BWW Review: THE FLICK Explores The Anxieties And Issues Of Working-Class Young Adults
Set in one of the last American cinemas with a 35mm projection system, THE FLICK examines the lives of three employees who are struggling with romantic relationships, finances, family, and themselves. It's a bleak look at life that suggests some interesting perspectives, although a lengthy run time makes for a long, sometimes uncomfortable watch.
That's not to say theatre shouldn't be uncomfortable; THE FLICK deals with subjects like assault, family estrangement, depression, addiction and isolation, and therefore shouldn't be a cheery, bright production. But there are moments where the repetitiveness and monotony of life as a cinema worker make it tempting to emotionally check out. Whether this is an intentional choice by director Mitchell Cushman and meant to really put the audience in the shoes of the characters as they do their repetitive, dead-end jobs or not, there were moments that felt redundant.
Because the play is set inside a theatre, audiences sit in place of the screen and face rows of cinema chairs and the projector, which is in itself a character; always present, always silent, but crucial to the story. The stage holds a perfect recreation of an old movie theatre, and the lighting is simple during scenes but highly effective in the breaks between (set and lighting design by Nick Blais) as the projector comes to life and a stream of light and sound suggests films by the biggest production companies are on the screen.
With a small ensemble and complete focus on characters, it becomes essential for actors to pull off a deep piece like THE FLICK. The clear standout in this production comes in the form of new employee Avery (Durae McFarlane), a 20-year-old film lover taking a year off from school to work in the last 35mm cinema in his area. McFarlane delivers a top-notch performance, balancing Avery's anxieties and quiet demeanor with a subtly sharp sense of humour and encyclopedic knowledge of film. Avery's main co-worker at the theatre is Sam (Colin Doyle), a veteran of the job who takes to Avery quickly. Doyle is realistic and funny, and his chemistry with McFarlane is unmistakeable; the two share several memorable scenes and discussions, including one where an incident in the men's restroom involving a variety of bodily fluids is downright hilarious and somehow, incredibly sweet.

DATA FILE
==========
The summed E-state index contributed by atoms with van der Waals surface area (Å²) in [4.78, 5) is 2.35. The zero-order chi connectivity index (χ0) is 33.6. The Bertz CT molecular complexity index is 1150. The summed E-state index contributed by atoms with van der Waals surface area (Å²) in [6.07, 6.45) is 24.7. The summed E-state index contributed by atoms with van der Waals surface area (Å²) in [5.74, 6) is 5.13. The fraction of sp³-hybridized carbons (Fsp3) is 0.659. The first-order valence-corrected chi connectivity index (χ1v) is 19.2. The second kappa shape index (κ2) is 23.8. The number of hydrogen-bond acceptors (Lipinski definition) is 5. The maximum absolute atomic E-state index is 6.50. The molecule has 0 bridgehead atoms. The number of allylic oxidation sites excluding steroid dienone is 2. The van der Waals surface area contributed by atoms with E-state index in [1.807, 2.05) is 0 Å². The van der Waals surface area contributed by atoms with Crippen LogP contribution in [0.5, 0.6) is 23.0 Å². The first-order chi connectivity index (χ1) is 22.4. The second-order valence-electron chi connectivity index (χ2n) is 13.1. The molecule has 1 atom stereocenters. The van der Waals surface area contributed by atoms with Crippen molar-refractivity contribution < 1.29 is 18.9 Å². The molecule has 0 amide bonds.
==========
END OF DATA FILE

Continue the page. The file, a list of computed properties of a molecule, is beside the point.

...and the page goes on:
Without a clear antagonist (aside from the unseen theatre owner), Rose (Amy Keating) tends to take on the role. As the crude projectionist with a victim complex, Keating does a great job of making Rose fairly unlikable; it's suggested that bad things have happened to her, but there's no justification in what she does to her coworkers to redeem her in any way. Regardless, the entire cast does a solid job of taking on these complex characters.
THE FLICK has been considered a hit with film lovers, and given the setting alone that makes sense, but the 190-minute production is packed to the brim with movie references that help keep it engaging. McFarlane does a chilling Pulp Fiction impression that makes it seem as if the plot was written with the plan to drop the scene late in the story from the beginning, and the ongoing game of six degrees of separation between Avery and Sam is highly entertaining. The ending is a nice balance of the play's bleakness and unexpected humour but altogether THE FLICK is an intriguing, albeit long, story about average people dealing with everyday life.
Outside the March and Crow's Theatre's THE FLICK runs through November 2 at Streetcar Crowsnest, 345 Carlaw Ave., Toronto, ON.
For more information or to purchase tickets, visit https://www.crowstheatre.com/whats-on/view-all/the-flick
Photo credit: Dahlia Katz